The appellant gave evidence about the circumstances which led to the delay in filing her appeal. The appellant originally filed her appeal with the Fair Work Commission on 18 November 2022. After communication with the Fair Work Commission and the Commission, she filed her appeal in the latter. She stated that the last two years have been difficult for her, economically, emotionally and socially and that these hardships generally explain why she lodged her application in the wrong jurisdiction.

The prospect of the applicant succeeding in the appeal

Regarding her prospects of succeeding, the appellant stated the following grounds for establishing the termination was harsh, unjust or unreasonable:

  1. that the employer’s policy and direction requiring her to be vaccinated against COVID‑19 or to provide evidence of an exemption were unreasonable because they were an intrusion on her right to bodily integrity;
  2. that the direction to be vaccinated or provide evidence of an exemption was unreasonable because it involved mandating a medical procedure that was potentially dangerous with unknown health consequences from experimental, toxic, inherently dangerous and ineffective vaccinations;
  3. that she was unable to comply with the policy/direction because she could not give informed consent to being vaccinated; she attended a pharmacy on 27 October 2022 for the purpose of being vaccinated, but told the injecting practitioner that she was there only “under a sacking threat”; the practitioner refused to administer the injection because, in such circumstances, the appellant had not provided informed consent; and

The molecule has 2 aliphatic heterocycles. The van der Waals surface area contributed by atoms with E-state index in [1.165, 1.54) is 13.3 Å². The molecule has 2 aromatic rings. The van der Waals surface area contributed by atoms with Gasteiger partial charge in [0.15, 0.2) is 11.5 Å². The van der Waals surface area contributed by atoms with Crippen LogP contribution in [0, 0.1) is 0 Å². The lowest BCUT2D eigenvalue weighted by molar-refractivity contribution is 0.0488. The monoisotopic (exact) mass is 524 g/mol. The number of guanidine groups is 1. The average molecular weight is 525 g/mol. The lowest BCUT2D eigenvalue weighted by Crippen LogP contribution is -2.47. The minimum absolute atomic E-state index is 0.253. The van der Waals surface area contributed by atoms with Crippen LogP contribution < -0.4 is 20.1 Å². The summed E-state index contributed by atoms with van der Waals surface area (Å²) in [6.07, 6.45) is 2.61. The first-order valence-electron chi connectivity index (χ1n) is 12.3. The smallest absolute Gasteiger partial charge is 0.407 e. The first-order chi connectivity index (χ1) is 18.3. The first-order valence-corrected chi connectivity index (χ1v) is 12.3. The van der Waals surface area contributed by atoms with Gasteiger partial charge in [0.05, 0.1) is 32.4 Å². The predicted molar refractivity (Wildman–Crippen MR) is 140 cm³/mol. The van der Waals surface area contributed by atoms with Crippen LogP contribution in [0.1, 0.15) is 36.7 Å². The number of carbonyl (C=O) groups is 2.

4. that the mandates were going to be rescinded on 4 November 2022 and the termination decision was made with such knowledge, alleged to be supported by an email from the respondent’s Executive Director, People and Culture and Capability on 9 November 2022.


The Appeal Board dismissed the appeal because, on balance, the reasons for the delay were not adequately explained. However, in any event, the appeal’s lack of prospects of success meant an extension of time should not be granted.

The length of the delay

The filing of the appellant’s appeal was delayed by one month, which was significant and weighed against the grant of an extension of time.

The reasons for the delay

Noting that the appellant recorded her intention to litigate any decision to terminate her employment as early as 23 September 2022, the Appeal Board held that the appellant had not established that there were good reasons for her not appealing within the time specified in the legislation.